Semi-annual result 2002
As a result of a further cyclical downturn, profit of N.V. Holdingmaatschappij De Telegraaf was again under pressure. For the period from 1 January to 14 July 2002, the company made a net profit of € 11.3 million as compared to € 19.3 million for the corresponding period in 2001. Net earnings per share of € 0.25 par value fell by 41.5% from € 0.37 to € 0.21.
From 1 January 2002, the figures of the Biegelaar Groep have not been included in the consoli-dated accounts as a result of the legal merger of the Biegelaar Groep and the Brouwer Groep. The result of the 43% stake in this new combination is shown under ‘income from participating interests’.
Group turnover declined by over € 70 million from € 454.7 million to € 384.4 million. € 45 million of this is attributable to the deconsolidation of Biegelaar Groep B.V. Organic consolidated turnover fell by approximately 6%. A slight rise in income from subscriptions and single-copy sales, which account for approximately 38% of turnover, was offset by a substantial drop in advertising income at the national and regional newspapers.
Operating costs fell by € 47 million, € 44.4 million of which related to the Biegelaar Groep. The effects of the retrenchment measures, including the reorganisation of the Amsterdam operations now being carried out, will make a contribution to a further cost reduction from the second half-year on in particular. Of the more than 300 FTEs declared redundant, 125 have now left the company or have been re-deployed to fill vacancies elsewhere within the company.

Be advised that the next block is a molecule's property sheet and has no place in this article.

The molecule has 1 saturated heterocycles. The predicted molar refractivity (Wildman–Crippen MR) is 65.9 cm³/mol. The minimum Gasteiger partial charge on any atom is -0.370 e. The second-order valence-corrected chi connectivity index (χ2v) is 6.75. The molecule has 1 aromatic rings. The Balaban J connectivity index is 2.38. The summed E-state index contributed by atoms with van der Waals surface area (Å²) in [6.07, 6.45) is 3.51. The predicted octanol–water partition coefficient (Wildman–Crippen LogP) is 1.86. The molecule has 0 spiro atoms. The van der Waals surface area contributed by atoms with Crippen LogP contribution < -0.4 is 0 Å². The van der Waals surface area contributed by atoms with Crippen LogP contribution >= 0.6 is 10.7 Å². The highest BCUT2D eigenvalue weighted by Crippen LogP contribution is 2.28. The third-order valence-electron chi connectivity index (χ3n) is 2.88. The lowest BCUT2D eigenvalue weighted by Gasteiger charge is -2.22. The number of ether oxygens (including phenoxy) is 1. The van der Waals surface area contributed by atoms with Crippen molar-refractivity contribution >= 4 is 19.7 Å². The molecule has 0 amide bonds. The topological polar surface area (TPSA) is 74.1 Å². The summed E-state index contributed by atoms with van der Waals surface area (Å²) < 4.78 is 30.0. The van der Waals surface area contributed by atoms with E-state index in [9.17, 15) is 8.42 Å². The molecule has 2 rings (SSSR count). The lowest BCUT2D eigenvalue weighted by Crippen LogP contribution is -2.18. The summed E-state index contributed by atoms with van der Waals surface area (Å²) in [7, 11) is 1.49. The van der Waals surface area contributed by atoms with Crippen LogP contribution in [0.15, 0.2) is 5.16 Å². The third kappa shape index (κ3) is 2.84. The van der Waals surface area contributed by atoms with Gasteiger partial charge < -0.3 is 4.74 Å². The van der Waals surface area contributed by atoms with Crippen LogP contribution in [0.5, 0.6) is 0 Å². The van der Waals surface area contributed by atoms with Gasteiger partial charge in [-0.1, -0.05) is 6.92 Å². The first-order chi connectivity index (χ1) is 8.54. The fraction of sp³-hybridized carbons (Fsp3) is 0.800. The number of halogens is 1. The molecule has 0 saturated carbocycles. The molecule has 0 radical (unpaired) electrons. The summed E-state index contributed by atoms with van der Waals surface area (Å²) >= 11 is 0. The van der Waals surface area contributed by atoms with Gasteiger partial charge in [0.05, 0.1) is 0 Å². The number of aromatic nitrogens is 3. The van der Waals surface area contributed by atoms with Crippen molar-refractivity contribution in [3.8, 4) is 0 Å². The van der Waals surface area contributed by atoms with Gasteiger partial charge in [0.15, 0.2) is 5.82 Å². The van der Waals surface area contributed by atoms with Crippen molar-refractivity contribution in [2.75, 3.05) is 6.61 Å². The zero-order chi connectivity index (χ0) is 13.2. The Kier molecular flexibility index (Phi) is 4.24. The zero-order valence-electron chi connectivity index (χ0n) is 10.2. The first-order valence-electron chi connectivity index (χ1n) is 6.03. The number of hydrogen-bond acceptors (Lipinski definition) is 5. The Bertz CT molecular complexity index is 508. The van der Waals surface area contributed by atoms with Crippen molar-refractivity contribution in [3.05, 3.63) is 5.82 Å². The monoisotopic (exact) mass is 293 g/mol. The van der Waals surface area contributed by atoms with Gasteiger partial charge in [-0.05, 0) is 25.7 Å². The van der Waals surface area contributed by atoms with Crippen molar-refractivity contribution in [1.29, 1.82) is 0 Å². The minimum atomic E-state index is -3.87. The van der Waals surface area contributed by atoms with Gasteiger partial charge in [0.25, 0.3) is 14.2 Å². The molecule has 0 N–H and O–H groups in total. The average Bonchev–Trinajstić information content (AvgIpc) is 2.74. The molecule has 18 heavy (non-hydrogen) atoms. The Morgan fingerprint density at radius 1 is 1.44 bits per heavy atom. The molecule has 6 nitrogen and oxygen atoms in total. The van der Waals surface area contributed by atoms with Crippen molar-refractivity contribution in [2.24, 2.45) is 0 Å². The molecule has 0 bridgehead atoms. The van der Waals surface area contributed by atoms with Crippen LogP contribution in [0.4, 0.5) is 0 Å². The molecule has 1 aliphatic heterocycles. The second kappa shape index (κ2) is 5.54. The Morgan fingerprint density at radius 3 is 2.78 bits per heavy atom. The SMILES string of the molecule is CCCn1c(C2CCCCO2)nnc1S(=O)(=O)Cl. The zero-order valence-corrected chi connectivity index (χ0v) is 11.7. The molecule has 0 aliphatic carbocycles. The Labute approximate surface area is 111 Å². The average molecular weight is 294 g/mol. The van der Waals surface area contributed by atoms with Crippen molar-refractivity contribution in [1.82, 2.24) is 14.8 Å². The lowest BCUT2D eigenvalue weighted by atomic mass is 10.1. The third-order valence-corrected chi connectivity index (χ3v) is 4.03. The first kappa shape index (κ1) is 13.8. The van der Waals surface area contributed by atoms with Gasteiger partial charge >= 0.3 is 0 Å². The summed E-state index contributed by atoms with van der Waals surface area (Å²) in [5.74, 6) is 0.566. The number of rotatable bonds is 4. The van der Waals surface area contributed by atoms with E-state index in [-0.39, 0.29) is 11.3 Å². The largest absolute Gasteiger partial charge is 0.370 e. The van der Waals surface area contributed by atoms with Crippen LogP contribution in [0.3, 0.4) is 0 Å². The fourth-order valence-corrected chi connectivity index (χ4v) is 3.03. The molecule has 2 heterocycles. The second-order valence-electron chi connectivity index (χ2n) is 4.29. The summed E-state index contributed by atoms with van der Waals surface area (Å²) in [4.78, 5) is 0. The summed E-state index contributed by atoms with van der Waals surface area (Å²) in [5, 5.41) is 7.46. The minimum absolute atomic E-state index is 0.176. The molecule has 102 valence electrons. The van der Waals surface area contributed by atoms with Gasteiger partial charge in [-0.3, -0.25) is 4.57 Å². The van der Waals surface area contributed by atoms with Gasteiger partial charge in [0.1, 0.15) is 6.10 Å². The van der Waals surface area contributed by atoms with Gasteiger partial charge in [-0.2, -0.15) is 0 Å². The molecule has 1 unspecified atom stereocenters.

Daily newspaper De Telegraaf
Advertising turnover at daily newspaper De Telegraaf fell by approximately 17%. In regular advertising the decline again occurred in the staff and national brands & services categories, which recorded a volume loss of 33.3% and 18.5%, respectively. Classified ad (Speurders) turnover shrank by 19%, divided over the categories of staff, property and cars. In contrast, subscription turnover rose by over 6% as a result of the rate increase. Single copy turnover also went up. Paid circulation fell off marginally.
The cost-cutting measures implemented in the course of 2001 and 2002 were mainly designed to bring about a reduction in staff costs. Losses relating to Internet activities were also reduced through the integration of print and on-line activities and the disposal of Internet services that were not part of the core activities.
Newsprint costs were down as a result of lower volume and a decrease in the price of newsprint, which became effective from the second quarter of 2002 on. This was offset by a rise of about 13% in distribution costs.
The ‘Sp!ts’ morning freesheet was also affected by the adverse economic climate; advertising volume fell by 27%, again mainly in the staff and national brands & services categories. Still, turnover remained virtually stable owing to the 26% rate increase reflecting the rise in circulation. Total distributed circulation continued to grow this year to 407,000 copies.
At Media Groep Limburg B.V. advertising turnover fell by 9% as volume declined by 11%. Paid circulation decreased by 1.8%. Costs decreased as a result of cost-cutting operations and declining volumes. Within the framework of the drive towards optimisation, measures are currently being prepared to close down the printing company at Maastricht at an accelerated pace. Further retrenchment plans have been made by the editorial boards of Dagblad De Limburger and Limburgs Dagblad to help Limburgs Dagblad get out of the red.